Results from this study show that, while socio-emotional difficulties decreased with age for boys, they increased for girls. Worse well-being was associated with greater social media interaction at age 10 and the changes over time were also associated for girls. Of most importance, greater interaction on social media at age 10 was associated with worsening socio-emotional difficulties with age among girls.
This is one of the first studies to show such apparent differences between social media interaction and well-being between boys and girls.
The paper uses a nationally-representative sample of young people and the longitudinal nature of the study allows for the statistical modelling of changes in patterns of behaviour and well-being over time. In particular, it can reveal specific changes during the important developmental life stage of adolescence and during a time of increasing social media usage within the population as a whole and, particularly, amongst young people.
Nonetheless, there are considerable methodological and logistical challenges associated with this type of research. Primary amongst these is the use of panel data, which does not allow for the modelling of individual change over time but relies instead on change by age averaged across individuals. The variables used to measure social media interactions focus only on active ‘chatting with friends’ and, therefore, does not include other forms of active or passive social media use. Moreover, they refer to patterns of use ‘on a normal school day’ and so do not take into account young people’s social media use at weekends or during holidays, which is likely to be higher.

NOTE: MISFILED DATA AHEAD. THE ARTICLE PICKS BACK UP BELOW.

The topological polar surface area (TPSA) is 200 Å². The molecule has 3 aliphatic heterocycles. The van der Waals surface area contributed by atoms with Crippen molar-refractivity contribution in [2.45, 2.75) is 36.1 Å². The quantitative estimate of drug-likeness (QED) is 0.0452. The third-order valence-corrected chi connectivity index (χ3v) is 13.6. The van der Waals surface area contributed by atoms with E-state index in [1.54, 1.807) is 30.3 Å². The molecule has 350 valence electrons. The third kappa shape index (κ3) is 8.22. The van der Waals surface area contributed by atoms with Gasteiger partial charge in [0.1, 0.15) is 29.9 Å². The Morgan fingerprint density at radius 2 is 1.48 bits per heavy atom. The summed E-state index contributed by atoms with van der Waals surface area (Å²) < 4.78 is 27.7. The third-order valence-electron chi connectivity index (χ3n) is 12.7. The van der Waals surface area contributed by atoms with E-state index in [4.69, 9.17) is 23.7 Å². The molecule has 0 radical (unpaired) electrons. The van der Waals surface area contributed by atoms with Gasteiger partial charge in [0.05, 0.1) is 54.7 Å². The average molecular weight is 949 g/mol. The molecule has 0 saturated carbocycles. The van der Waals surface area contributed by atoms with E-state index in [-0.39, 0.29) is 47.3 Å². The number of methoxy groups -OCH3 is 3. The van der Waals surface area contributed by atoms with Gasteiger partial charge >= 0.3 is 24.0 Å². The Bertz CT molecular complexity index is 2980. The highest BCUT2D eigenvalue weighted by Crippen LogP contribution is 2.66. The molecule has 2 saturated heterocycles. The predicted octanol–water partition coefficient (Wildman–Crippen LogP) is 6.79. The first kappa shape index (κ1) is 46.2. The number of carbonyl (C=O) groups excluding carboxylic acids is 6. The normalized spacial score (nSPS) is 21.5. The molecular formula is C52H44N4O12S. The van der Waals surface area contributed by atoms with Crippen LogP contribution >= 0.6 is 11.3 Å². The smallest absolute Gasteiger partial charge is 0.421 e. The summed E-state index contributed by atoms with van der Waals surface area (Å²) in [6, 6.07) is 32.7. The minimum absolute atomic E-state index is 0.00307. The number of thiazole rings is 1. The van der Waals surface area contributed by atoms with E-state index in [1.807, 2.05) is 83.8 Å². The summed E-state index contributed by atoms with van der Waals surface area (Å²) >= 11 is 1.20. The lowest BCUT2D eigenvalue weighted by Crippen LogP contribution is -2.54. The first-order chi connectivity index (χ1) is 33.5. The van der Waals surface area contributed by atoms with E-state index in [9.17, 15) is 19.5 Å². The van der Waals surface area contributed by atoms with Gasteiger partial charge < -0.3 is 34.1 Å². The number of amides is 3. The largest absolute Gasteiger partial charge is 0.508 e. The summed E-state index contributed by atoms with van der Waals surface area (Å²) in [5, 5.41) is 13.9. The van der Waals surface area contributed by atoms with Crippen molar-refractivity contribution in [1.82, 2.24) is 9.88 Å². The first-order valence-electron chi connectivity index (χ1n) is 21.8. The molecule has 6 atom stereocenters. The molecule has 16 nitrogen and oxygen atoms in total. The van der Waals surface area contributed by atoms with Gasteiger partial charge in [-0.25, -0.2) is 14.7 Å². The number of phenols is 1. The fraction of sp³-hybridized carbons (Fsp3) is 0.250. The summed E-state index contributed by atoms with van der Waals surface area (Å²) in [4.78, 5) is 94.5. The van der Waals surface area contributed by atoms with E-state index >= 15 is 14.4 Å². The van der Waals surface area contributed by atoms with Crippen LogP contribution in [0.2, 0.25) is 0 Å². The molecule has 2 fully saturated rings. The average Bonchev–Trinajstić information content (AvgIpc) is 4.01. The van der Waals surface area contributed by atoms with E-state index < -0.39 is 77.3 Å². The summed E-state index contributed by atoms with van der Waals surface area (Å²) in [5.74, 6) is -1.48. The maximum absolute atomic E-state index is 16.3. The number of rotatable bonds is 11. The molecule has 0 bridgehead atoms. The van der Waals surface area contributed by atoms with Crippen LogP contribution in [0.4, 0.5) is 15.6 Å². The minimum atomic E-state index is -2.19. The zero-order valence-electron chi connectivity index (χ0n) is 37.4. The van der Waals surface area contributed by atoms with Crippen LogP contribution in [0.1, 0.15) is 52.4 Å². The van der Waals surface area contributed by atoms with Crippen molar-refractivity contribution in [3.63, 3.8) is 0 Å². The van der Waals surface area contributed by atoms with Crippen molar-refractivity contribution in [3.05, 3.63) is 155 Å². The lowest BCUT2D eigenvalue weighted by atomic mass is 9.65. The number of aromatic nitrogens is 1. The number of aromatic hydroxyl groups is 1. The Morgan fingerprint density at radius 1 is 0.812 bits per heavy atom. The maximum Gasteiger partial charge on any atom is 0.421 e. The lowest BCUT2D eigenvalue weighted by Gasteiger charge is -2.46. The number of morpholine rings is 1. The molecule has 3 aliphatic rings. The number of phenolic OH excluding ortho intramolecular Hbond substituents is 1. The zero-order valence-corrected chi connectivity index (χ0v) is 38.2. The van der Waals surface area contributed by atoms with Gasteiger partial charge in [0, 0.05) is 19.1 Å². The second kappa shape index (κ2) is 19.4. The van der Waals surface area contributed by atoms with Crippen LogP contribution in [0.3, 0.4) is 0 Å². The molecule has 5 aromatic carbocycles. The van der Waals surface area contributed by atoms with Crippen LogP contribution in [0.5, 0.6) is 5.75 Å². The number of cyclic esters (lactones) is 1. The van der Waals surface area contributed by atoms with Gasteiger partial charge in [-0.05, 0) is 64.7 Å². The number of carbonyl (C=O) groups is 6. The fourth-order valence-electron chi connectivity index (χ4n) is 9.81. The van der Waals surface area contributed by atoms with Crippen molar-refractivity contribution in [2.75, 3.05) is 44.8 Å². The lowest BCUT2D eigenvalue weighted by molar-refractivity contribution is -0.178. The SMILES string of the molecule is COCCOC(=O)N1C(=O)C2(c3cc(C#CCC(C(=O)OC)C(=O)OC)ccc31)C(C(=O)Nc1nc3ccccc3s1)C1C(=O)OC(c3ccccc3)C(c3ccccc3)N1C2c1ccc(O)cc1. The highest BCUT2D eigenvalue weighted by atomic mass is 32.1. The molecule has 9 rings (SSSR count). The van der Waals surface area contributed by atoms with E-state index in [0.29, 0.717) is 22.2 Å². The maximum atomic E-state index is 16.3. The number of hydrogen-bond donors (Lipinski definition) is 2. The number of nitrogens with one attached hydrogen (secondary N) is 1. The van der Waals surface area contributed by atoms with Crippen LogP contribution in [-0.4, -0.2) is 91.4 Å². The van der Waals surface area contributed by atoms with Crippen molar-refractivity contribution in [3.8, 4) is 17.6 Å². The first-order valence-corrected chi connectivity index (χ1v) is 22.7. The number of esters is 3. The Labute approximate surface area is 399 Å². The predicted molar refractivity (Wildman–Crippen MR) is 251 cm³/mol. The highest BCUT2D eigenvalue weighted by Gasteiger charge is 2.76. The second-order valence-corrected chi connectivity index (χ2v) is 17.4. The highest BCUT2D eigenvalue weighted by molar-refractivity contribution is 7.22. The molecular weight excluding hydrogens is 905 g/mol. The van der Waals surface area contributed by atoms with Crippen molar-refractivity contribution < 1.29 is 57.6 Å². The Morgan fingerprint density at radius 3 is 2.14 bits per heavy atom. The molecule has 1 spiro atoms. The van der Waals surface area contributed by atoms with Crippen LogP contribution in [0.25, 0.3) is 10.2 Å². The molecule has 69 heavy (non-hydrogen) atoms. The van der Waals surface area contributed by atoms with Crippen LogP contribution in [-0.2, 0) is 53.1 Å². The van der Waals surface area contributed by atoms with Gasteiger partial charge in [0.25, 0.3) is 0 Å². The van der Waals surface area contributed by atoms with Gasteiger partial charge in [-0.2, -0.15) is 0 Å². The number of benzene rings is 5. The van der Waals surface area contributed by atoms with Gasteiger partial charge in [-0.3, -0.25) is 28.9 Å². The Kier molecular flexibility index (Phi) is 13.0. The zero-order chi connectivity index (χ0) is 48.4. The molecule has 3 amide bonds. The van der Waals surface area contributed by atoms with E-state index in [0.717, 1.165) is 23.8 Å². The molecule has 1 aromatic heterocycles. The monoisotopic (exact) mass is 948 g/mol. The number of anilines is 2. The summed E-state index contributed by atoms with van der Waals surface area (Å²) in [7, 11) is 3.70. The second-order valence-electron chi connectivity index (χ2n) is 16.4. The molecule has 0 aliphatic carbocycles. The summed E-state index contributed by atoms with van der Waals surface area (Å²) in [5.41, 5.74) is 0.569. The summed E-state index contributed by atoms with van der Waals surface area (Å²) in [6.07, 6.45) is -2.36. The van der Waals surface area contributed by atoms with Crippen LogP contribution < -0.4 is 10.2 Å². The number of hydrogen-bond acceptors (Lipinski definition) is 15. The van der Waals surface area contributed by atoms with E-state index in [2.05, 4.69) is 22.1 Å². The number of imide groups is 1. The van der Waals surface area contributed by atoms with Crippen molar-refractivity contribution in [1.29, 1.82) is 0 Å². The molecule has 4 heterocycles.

Adolescents are increasingly engaged in social media and the long-term effects on well-being are not fully known. The findings of this study indicate that there is a significant association between social media use and mental well-being for adolescent girls, whilst for boys other factors are likely to be more influential in contributing to the reduction in well-being during adolescence. In particular, boys may interact more through gaming platforms, which, although acknowledged in the paper, is not captured by the analysis presented here.
It must be borne in mind, however, that the data refers to social media usage from 2009 to 2015, which is likely to have changed in the years since, given the rapid advances in technology and young people’s shifting interaction with changing platforms.
Nonetheless, this study contributes to the evidence on the impact of social media and screen-use on young people’s health. Whilst this is a key priority for policy making in public health, debates are on-going as to the appropriate direction for regulation or intervention in this area. Longitudinal evidence provides an important opportunity to better understand potential causal links between social media use and mental well-being in adolescence.
Booker, C.L., Kelly, Y.J. & Sacker, A. Gender differences in the associations between age trends of social media interaction and well-being among 10-15 year olds in the UK. BMC Public Health 18, 321 (2018).